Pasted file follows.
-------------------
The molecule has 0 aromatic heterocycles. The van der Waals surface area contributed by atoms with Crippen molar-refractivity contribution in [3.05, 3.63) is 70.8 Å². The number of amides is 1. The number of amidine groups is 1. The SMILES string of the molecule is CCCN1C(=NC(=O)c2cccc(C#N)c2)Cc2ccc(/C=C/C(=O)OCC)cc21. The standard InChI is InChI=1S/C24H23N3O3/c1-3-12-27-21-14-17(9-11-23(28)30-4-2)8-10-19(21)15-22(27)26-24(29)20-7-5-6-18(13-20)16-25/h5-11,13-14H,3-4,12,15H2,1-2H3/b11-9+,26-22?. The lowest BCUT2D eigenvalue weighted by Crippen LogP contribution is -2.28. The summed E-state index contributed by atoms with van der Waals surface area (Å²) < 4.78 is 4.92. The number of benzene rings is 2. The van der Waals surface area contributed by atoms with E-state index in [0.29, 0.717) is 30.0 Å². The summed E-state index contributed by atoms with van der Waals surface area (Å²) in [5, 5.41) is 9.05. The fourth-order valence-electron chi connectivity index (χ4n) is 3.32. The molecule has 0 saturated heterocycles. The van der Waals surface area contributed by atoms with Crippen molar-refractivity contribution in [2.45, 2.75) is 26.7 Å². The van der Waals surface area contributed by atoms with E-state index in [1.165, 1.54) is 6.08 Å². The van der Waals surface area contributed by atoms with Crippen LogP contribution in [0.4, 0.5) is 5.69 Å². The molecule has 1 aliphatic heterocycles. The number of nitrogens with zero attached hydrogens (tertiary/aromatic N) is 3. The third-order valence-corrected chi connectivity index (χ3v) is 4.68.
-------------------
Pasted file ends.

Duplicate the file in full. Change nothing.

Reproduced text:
The molecule has 0 aromatic heterocycles. The van der Waals surface area contributed by atoms with Crippen molar-refractivity contribution in [3.05, 3.63) is 70.8 Å². The number of amides is 1. The number of amidine groups is 1. The SMILES string of the molecule is CCCN1C(=NC(=O)c2cccc(C#N)c2)Cc2ccc(/C=C/C(=O)OCC)cc21. The standard InChI is InChI=1S/C24H23N3O3/c1-3-12-27-21-14-17(9-11-23(28)30-4-2)8-10-19(21)15-22(27)26-24(29)20-7-5-6-18(13-20)16-25/h5-11,13-14H,3-4,12,15H2,1-2H3/b11-9+,26-22?. The lowest BCUT2D eigenvalue weighted by Crippen LogP contribution is -2.28. The summed E-state index contributed by atoms with van der Waals surface area (Å²) < 4.78 is 4.92. The number of benzene rings is 2. The van der Waals surface area contributed by atoms with E-state index in [0.29, 0.717) is 30.0 Å². The summed E-state index contributed by atoms with van der Waals surface area (Å²) in [5, 5.41) is 9.05. The fourth-order valence-electron chi connectivity index (χ4n) is 3.32. The molecule has 0 saturated heterocycles. The van der Waals surface area contributed by atoms with Crippen molar-refractivity contribution in [2.45, 2.75) is 26.7 Å². The van der Waals surface area contributed by atoms with E-state index in [1.165, 1.54) is 6.08 Å². The van der Waals surface area contributed by atoms with Crippen LogP contribution in [0.4, 0.5) is 5.69 Å². The molecule has 1 aliphatic heterocycles. The number of nitrogens with zero attached hydrogens (tertiary/aromatic N) is 3. The third-order valence-corrected chi connectivity index (χ3v) is 4.68.